BMW M3: Four of the German car manufacturer’s oddest variants that didn’t make it beyond the prototype stage

Odd BMW M3 prototypes

With a history spanning over 30 years, you can bet there have been some weird BMW M3s in the family tree

Now that the all-new, all-singing and all-dancing BMW 3 Series has landed on Singapore’s shores, it’s time to look ahead. Later on this year – most probably at the Frankfurt Motor Show – we can expect to see the debut of the sixth-generation BMW M3Essentially a BMW 3 Series that sings and dances that much harder after some extensive fettling from M Division, it’s almost a certainty that the new BMW M3 will have more of – or at least equal to – the outgoing model’s 450hp (in Competition trim). All the better to take the fight to the Mercedes-AMG C63, we say. 

What’s a little less certain is whether it’ll be the first BMW M3 ever since the model’s inception in 1986 to have an all-wheel-drive. While that will no doubt rankle purists, they can, at least, take heart in the knowledge that the current BMW M5 also has an all-wheel drive, and it does so in an exceptionally natural, neutral fashion.  

Of course, should the new M3 have a pair of driven axles, it’s also a pretty safe bet that you can decouple drive to the front wheels for maximum hooliganism. But we’re not here to talk about the new BMW M3. We’re here to talk about the M3-based oddities that BMW has deigned not to release for public consumption. More’s the pity, because all these never-mass-produced M3s are really rather appealing.

M3 pickup truck (E30, 1986)

For what is essentially a chop-shop project cobbled together by apprentices and trainees, the first (yes, there’s more than one, but more on that later) M3 pickup looks like a remarkably complete product. Based on the body of the BMW 3 Series convertible from the era, the pickup truck was put together by said students and was the factory’s reliable workhorse for a quarter-century. It began its service in 1986, dutifully hauling parts around the factory and was only retired in 2012.

Interestingly enough, despite the car’s incredibly long service life, the first M3 pickup was never revealed to the public until 2016, on the 30th birthday of the M3. But while BMW kept that first M3 pickup away from the public eye for three decades, it went on a decidedly different route with the second M3 pickup.

M3 pickup truck (E92, 2011)

Before the public debut of the second-generation M3 pickup, BMW stoked the fires of the rumour mill by taking the car to the Nurburgring to run some test laps. The automotive paparazzi dutifully snapped photos of the new M3 on test and the internet went crazy, as expected.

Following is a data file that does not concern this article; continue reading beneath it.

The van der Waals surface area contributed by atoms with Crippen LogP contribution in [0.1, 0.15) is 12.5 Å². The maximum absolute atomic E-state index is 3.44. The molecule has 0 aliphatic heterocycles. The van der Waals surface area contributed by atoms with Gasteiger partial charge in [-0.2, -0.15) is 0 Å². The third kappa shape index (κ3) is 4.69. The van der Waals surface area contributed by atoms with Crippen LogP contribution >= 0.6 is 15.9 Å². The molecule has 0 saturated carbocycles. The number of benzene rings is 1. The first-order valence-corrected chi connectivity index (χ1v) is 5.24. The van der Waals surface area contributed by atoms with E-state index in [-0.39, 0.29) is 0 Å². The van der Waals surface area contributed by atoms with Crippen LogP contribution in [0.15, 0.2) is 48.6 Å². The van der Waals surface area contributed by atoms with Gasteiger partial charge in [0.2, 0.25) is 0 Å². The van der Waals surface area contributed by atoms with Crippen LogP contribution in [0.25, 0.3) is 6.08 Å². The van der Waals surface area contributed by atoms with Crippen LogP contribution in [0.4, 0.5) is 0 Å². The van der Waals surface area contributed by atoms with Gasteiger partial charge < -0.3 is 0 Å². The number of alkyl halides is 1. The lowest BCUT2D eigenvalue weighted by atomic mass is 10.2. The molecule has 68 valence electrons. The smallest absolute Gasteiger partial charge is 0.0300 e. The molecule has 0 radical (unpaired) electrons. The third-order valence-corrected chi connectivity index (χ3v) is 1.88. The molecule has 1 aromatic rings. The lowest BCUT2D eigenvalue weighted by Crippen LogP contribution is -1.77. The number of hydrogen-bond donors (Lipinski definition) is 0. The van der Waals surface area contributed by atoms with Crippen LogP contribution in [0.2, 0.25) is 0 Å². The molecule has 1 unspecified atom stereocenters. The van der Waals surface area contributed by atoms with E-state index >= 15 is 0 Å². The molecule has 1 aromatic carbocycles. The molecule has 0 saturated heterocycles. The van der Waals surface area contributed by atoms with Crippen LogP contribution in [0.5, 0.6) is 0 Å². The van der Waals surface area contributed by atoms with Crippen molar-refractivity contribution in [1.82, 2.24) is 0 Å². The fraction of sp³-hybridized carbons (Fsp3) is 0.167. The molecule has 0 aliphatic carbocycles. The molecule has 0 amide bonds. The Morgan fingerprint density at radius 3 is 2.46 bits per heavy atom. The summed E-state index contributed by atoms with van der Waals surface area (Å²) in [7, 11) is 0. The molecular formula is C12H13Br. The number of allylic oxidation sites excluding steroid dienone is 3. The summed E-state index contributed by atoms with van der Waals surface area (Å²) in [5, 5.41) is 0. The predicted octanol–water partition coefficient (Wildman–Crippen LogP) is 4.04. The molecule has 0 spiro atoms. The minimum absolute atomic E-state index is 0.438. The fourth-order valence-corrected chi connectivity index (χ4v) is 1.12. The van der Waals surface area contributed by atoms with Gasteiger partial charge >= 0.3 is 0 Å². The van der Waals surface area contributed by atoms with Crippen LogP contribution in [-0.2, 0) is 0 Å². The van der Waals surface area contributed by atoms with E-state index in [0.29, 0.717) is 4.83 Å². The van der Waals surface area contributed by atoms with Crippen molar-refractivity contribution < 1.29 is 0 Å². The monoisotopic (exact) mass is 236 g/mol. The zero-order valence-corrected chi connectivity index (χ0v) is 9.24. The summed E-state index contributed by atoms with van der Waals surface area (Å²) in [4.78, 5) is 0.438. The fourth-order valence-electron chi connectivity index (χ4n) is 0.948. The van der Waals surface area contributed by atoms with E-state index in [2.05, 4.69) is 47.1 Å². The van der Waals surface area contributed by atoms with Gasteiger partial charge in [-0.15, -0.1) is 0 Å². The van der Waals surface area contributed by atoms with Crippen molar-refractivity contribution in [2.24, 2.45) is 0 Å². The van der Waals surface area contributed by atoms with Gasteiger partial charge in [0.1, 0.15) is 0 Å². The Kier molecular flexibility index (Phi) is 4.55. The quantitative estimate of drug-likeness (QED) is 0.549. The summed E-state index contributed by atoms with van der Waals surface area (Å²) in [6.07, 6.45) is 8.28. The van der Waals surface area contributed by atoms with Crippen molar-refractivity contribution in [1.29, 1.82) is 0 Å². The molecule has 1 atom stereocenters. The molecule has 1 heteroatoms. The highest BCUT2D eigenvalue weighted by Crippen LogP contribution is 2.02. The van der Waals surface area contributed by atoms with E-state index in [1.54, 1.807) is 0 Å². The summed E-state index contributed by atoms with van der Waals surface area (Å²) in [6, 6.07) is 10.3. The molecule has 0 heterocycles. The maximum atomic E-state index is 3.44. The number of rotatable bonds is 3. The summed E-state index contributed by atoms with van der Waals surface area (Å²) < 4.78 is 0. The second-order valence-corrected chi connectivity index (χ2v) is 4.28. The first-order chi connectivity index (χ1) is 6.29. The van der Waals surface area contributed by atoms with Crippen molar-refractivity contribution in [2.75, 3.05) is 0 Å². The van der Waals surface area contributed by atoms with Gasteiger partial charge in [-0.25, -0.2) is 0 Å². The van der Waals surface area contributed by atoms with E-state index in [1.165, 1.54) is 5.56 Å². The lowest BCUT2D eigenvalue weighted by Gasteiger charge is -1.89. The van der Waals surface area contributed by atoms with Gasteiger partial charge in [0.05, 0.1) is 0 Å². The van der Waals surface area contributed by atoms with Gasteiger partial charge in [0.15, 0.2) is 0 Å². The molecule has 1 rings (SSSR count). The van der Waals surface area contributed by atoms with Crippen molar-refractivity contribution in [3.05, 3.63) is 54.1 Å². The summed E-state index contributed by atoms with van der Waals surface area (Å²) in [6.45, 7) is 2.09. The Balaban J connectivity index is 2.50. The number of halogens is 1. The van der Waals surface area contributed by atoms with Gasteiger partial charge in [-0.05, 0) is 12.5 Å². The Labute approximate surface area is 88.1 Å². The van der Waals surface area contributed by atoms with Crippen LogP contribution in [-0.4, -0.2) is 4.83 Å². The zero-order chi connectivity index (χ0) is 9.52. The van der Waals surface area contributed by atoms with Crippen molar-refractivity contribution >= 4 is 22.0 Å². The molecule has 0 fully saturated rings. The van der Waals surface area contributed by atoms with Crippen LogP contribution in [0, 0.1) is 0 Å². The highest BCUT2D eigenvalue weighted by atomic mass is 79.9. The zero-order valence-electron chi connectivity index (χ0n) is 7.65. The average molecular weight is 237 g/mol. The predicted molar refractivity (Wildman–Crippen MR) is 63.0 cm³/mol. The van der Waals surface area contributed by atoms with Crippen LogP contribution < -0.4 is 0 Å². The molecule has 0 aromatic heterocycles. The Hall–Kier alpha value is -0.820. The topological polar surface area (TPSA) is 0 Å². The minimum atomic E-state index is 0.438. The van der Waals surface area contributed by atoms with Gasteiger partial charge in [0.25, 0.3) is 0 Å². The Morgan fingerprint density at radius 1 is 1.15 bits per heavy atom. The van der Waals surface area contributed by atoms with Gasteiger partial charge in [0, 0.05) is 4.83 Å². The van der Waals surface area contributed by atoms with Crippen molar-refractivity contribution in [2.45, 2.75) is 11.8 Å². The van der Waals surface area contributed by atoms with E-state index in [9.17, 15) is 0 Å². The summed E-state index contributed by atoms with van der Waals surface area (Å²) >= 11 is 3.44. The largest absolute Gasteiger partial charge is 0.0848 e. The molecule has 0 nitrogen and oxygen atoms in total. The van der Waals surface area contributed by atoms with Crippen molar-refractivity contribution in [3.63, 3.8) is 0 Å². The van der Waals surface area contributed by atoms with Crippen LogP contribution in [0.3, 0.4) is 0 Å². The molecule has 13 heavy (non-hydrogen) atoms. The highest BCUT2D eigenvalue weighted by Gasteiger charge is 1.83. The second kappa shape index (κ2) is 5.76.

If the world couldn’t have an M3 in station wagon form, it could at least have one as a pickup, which is arguably cooler. BMW then officially launched the car…on 1 April. However, it wasn’t immediately clear that the M3 pickup (powered by the same 420hp V8 as regular M3s of the time) was an April Fool’s joke.

Whether fans wanted this to be a reality, the apparent quality of the car’s construction or the fact it wears license plates, all of these factors contributed to some people swallowing this fake news like so much candy. Yes, the second-generation M3 pickup is road legal.

M3 Compact (E36, 1996)

If you were to ask a BMW enthusiast to name the ugliest models Munich has ever produced, the E36-generation 3 Series Compact is more than likely to make an appearance near the top of the list.

It was BMW’s early attempt to break into the premium compact segment, at a time when there was no such thing as a premium compact segment. While the vision for the model is commendable, its styling most certainly isn’t — it looks like a 3 Series saloon with its tail awkwardly amputated.

Still, if someone were to stick the 321hp inline-six motor from the M3 of its day under its bonnet, we certainly wouldn’t throw it out of bed. Against the coupe, the M3 Compact weighs 150kg less, and being shorter, is that much more agile. Sadly, BMW never put this into mass-production, with a single hand-made prototype built as a 50th birthday present for German magazine Auto Motor und Sport to test.

M3 Touring (E46, 2000)

There are many things mere mortals will never figure out about the universe: Is there intelligent life on other planets? Why does time always move so quickly when you’re on holiday? Another thing to add to list, which has baffled even the smartest scientists, is why BMW has obstinately refused to build the M3 in a station wagon bodystyle.

This is even more baffling since Audi and Mercedes-AMG have had high-performance estate versions of their A4 and C-Class models respectively for some years now. Still, for one brief moment in time (the year 2000, to be specific), there was a glimmer of hope.

M Division made a one-off M3 Touring (the carmaker’s name for wagons) and let some journalists loose in it. And while it worked as a proof of concept, and was entirely suitable for mass production, the dream never quite was made a reality. 


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